Donald Oswald et al
The assessment of children's strengths is increasingly becoming an accepted component of a comprehensive child evaluation. However, until recently, the trend was based largely on philosophical grounds, reflecting the perspective that an evaluation that documents only disability fails to respect the dignity of the individual and misses important personal qualities that may affect treatment. The availability of a strengths scale such as the BERS provides researchers with the means to address questions regarding the role of child strengths in a variety of intrapersonal and interpersonal processes. With such a scale, child strengths becomes another measurable construct that can be investigated in relation to individual disability, family strengths and weaknesses, educational success and failure, and other child characteristics. It further offers clinicians and educators a tool to systematically incorporate strengths assessment into their evaluations without relying solely on anecdotal data.
The present study demonstrates that child strengths are significantly associated with the variation in child placement decision making, even after demographic and clinical characteristics are accounted for. Individual child strengths may mitigate the impact of serious psychiatric symptoms and risk, allowing children to remain in homelike settings successfully, whereas children who lack comparable strengths may require a more restrictive placement. At the same time, there remains a wide range of ecological variables that were not included in the present model and that might be expected to also play important roles in placement decision making. Examples of such variables include community capacity to provide a full continuum of care and family capacity to meet the needs of children with substantial impairment.
This study builds on previous research that considered the role of strengths in the assessment and treatment of children with emotional and behavioral disorders. Greenbaum et al., (1996) reported that communications skills helped predict readmission rates to highly restrictive living environments; however, these researchers stressed the impact of communication deficits rather than focusing on relative communication strengths among their sample. Our study provided what is perhaps the first concrete, empirical evidence in the literature that individual child strengths may serve to mitigate the negative impact of psychiatric symptoms and functional impairment and should thus be considered in decisions regarding level of care.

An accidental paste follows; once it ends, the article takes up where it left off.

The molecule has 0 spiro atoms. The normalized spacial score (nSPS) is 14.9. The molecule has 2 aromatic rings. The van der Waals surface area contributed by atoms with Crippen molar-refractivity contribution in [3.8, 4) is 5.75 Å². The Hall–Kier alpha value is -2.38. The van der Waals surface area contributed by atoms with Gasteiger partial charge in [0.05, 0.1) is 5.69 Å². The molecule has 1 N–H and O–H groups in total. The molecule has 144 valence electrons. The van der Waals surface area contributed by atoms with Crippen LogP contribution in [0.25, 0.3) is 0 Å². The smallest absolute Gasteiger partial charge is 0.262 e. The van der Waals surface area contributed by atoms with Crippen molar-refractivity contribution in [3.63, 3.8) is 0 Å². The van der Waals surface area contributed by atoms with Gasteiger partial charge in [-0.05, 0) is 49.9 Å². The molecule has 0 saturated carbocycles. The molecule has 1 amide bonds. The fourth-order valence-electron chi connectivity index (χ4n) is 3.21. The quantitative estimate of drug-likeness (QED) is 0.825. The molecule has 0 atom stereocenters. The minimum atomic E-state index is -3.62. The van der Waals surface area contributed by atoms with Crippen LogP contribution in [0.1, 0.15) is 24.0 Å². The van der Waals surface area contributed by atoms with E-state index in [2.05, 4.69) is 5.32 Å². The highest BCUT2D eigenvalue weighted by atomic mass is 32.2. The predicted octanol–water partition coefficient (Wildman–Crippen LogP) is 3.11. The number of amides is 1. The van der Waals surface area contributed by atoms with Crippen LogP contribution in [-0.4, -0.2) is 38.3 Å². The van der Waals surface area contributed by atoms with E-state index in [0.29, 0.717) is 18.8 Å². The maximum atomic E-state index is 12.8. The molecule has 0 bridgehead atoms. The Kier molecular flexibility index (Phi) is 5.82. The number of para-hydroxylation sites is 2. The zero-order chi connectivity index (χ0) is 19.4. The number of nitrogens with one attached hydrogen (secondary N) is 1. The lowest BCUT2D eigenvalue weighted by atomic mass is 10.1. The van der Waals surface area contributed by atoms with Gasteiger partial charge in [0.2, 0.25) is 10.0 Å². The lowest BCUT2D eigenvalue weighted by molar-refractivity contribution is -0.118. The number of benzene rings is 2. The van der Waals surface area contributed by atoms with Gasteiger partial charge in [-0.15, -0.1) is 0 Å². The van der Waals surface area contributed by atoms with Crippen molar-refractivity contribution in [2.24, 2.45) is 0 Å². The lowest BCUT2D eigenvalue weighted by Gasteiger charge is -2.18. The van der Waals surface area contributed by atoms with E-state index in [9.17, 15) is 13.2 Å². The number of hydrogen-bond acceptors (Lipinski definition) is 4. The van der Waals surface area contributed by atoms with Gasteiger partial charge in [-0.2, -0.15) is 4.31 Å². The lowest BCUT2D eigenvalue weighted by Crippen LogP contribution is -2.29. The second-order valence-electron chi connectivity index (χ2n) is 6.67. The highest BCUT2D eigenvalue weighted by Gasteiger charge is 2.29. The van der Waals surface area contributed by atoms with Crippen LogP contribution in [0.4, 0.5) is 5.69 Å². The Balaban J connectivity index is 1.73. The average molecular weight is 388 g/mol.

One limitation of the present study was that the key dependent variable, actual placement, is determined by a wide variety of factors, some of which are independent of child and family characteristics. For example, a given service system may be more or less likely to place children in nonhomelike settings on philosophical or fiscal grounds. Furthermore, the study did not investigate how successful children were in their placement; the nature of their present actual placement is a relatively gross measure of child outcomes. Further investigation of the role of strengths in determining child outcomes will require more-sensitive dependent variables that are more closely tied to child behavior, mental status, and functioning.
The sample included only children from a single state, they were not randomly selected, and they were largely from urban settings. In addition, the BERS was completed only by the youths' case managers, so the impact of the informant was not examined. There is some evidence that strengths' ratings differ among informants (Friedman, Leone, & Friedman, 1999), and using youths' parents or primary caregivers as informants might yield different results. Finally, the study could not rule out the possibility that out-of-home placements may have confounded assessment of child strengths. This concern argues for a prospective study of individual child strengths in a sample of children who are subsequently placed in a variety of treatment settings.
Future research should investigate the relationship between children's strengths and restrictiveness of placement in a sample for which the results may be generalized with more confidence. In addition, because rural communities often have fewer treatment options and fewer homelike living options, a sample that includes a greater representation of rural children may allow for a determination of the extent to which urban and rural community status influences placement restrictiveness, independent of children's strengths. Finally, further research might contribute to understanding the importance of multiple informants in strengths assessment and treatment planning, and the extent to which separate norms may be needed for the various groups of potential informants.
Oswald, D.; Cohen, R.; Jenson, C. and Lyons, J. (2001).
Child Strengths and the Level of Care for Children with Emotional and
Journal of Emotional and Behavioral Disorders. Fall, 2001
Friedman, K. A., Leone, P. E., & Friedman, P. (1999). Strengths-based assessment of children with SED: Consistency of reporting by teachers and parents. Journal of Child and Family Studies, 8, 169-180.
Greenbaum, P. E., Dedrick, R. F., Friedman, R. M., Kutash, K., Brown, E. C., Lardieri, S. P., & Pugh, A. M. (1996). National Adolescent and Child Treatment Study (NACTS): Outcomes for children with serious emotional and behavioral disturbance. Journal of Emotional and Behavioral Disorders, 4, 130-146.